Since, as described above, the bit is typically the largest diameter object in the drill string, many such jams occur when the bit becomes wedged at a constriction in the bore. In an attempt to facilitate removal of such jammed bits, the upper surface or chamfer of the bit, particularly in drag bits, have been provided with cutting elements including both natural and polycrystalline diamond elements to allow the bit to ream as it is rotated in the upward direction. Thus, when the bit is pulled up the bore, it jams against a bore restriction, the bit is rotated to ream out the constriction thereby freeing the bit to be withdrawn through the previously constricted section of the bore. However, the provision of a cutting face on the upper surface of the bit adds to the expense of manufacture and diamond material which is included within the bit, whether or not the up-drilling capacity of the bit is ever used. Thus, when a stable and problem-free bore is drilled, and the bit worn out, the unused up-drill portion of the bit is necessarily junked with the bit even though completely unused. Thus, expense is added to the cost of manufacture of the bit without any necessary increase in realized utility.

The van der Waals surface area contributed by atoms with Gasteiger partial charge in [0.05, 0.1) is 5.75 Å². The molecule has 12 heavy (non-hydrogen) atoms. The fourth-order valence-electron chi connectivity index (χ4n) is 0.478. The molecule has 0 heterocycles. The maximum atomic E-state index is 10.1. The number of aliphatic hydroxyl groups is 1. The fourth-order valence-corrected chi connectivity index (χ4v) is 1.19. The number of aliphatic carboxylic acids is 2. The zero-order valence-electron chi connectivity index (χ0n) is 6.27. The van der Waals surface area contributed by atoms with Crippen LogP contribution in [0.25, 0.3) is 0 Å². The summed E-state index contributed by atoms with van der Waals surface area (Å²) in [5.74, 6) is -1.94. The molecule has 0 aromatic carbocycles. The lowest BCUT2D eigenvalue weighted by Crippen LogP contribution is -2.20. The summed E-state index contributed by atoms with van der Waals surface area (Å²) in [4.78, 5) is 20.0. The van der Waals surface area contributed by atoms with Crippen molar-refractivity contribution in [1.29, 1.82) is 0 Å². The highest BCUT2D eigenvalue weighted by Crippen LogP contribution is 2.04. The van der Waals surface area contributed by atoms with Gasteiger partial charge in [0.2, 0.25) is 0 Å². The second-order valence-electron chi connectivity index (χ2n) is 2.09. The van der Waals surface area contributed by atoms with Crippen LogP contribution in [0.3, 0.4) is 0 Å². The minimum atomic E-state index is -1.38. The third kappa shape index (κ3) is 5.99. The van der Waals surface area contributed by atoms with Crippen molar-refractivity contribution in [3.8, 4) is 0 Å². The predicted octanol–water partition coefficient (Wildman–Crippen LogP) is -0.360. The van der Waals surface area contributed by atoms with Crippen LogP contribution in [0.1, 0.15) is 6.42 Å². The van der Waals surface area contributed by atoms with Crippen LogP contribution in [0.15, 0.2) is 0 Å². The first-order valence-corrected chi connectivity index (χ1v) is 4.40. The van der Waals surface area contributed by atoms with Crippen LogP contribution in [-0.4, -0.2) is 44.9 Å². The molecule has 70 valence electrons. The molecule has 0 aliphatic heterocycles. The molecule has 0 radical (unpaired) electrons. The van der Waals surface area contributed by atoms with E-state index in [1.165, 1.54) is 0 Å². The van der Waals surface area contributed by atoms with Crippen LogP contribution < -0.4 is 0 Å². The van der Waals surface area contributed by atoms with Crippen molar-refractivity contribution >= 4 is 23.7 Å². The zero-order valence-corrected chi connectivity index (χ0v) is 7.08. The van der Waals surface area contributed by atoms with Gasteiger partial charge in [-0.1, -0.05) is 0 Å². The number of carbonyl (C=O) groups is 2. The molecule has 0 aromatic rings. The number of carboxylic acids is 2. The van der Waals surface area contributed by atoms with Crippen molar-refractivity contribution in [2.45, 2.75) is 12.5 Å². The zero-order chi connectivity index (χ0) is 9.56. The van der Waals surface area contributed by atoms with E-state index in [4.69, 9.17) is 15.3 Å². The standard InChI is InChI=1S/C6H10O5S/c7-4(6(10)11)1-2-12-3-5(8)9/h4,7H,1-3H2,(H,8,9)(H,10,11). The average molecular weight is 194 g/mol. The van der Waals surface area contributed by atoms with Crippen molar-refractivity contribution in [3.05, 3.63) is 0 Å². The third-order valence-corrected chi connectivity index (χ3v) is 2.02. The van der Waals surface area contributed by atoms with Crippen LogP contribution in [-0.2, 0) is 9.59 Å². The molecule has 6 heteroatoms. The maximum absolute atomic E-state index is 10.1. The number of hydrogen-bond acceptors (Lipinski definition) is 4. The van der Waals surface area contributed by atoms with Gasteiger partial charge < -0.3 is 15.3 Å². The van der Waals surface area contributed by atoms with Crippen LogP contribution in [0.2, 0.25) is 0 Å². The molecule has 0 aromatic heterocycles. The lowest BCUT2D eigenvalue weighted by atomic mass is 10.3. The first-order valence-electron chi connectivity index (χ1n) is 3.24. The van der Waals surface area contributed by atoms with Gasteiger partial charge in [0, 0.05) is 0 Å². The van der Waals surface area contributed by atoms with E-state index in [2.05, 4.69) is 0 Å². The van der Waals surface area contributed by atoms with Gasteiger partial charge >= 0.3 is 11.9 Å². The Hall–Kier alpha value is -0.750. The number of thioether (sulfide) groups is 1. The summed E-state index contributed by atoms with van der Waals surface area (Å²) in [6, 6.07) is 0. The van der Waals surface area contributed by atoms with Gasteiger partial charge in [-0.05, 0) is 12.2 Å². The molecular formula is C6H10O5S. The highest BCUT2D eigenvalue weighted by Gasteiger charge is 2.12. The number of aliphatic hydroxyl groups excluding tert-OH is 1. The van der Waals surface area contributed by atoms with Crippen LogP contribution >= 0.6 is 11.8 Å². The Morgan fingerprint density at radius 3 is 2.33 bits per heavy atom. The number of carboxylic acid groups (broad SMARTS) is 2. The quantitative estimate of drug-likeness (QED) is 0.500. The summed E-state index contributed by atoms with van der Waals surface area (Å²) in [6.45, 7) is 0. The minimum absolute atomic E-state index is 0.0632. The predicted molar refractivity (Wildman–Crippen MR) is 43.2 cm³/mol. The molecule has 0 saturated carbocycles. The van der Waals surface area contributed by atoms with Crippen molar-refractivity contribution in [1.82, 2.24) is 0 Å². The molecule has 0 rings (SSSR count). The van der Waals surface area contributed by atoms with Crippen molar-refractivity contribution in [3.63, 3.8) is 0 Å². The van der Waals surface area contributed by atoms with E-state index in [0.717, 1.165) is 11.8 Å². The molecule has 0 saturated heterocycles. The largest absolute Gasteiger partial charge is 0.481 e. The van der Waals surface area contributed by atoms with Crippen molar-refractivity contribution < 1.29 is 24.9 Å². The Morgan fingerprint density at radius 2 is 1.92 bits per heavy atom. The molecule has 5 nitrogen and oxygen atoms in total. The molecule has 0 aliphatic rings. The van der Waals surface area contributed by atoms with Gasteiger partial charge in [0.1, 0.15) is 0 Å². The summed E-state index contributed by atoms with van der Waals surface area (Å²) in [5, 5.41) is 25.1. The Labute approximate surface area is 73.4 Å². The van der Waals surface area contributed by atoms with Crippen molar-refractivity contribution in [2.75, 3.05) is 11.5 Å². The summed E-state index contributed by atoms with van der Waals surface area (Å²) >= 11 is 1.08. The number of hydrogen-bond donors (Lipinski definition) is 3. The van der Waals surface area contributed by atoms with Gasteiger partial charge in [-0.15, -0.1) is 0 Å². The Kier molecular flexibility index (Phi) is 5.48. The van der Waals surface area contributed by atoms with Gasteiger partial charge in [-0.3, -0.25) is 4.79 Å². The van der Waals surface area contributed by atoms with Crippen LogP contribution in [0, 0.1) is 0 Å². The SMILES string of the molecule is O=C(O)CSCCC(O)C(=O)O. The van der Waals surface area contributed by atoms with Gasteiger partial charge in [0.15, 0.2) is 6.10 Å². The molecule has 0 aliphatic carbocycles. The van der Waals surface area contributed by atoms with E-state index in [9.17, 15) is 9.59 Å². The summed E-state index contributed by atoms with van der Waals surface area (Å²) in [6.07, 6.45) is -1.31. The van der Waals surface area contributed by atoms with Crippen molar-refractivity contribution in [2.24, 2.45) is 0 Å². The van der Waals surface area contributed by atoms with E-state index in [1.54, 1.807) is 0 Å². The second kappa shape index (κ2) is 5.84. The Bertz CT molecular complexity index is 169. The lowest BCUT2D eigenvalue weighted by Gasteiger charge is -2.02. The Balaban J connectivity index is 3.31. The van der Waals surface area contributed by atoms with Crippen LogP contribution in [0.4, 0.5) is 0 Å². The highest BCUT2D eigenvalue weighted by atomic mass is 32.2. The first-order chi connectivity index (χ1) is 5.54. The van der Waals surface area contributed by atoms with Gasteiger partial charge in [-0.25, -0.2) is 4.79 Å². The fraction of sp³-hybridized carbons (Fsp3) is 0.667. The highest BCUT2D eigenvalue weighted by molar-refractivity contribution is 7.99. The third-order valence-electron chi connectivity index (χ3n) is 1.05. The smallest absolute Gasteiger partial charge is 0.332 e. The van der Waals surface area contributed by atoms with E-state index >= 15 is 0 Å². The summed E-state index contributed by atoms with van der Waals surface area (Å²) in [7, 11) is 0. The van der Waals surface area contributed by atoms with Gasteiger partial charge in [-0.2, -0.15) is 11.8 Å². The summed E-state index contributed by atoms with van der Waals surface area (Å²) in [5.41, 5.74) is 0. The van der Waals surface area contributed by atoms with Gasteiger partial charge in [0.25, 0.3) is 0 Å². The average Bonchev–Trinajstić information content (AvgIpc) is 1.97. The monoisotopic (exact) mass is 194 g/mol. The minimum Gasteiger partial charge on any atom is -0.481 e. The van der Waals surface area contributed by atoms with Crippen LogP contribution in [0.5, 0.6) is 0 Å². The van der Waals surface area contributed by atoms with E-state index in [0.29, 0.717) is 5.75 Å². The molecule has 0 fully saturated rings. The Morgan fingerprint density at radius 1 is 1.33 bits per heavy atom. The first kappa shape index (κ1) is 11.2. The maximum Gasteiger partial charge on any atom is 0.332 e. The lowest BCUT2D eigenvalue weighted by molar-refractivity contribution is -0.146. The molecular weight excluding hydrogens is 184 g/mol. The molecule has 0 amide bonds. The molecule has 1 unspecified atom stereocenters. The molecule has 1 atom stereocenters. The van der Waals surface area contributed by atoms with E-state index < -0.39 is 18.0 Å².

Moreover, in many cases, the drill string will jam within the bore at a dog-leg or key seat against a portion of the drill string while the bit remains essentially free. In such a case, an up-drill reaming face on the bit is totally ineffective and useless for unjamming seizure on the drill string at a distant location.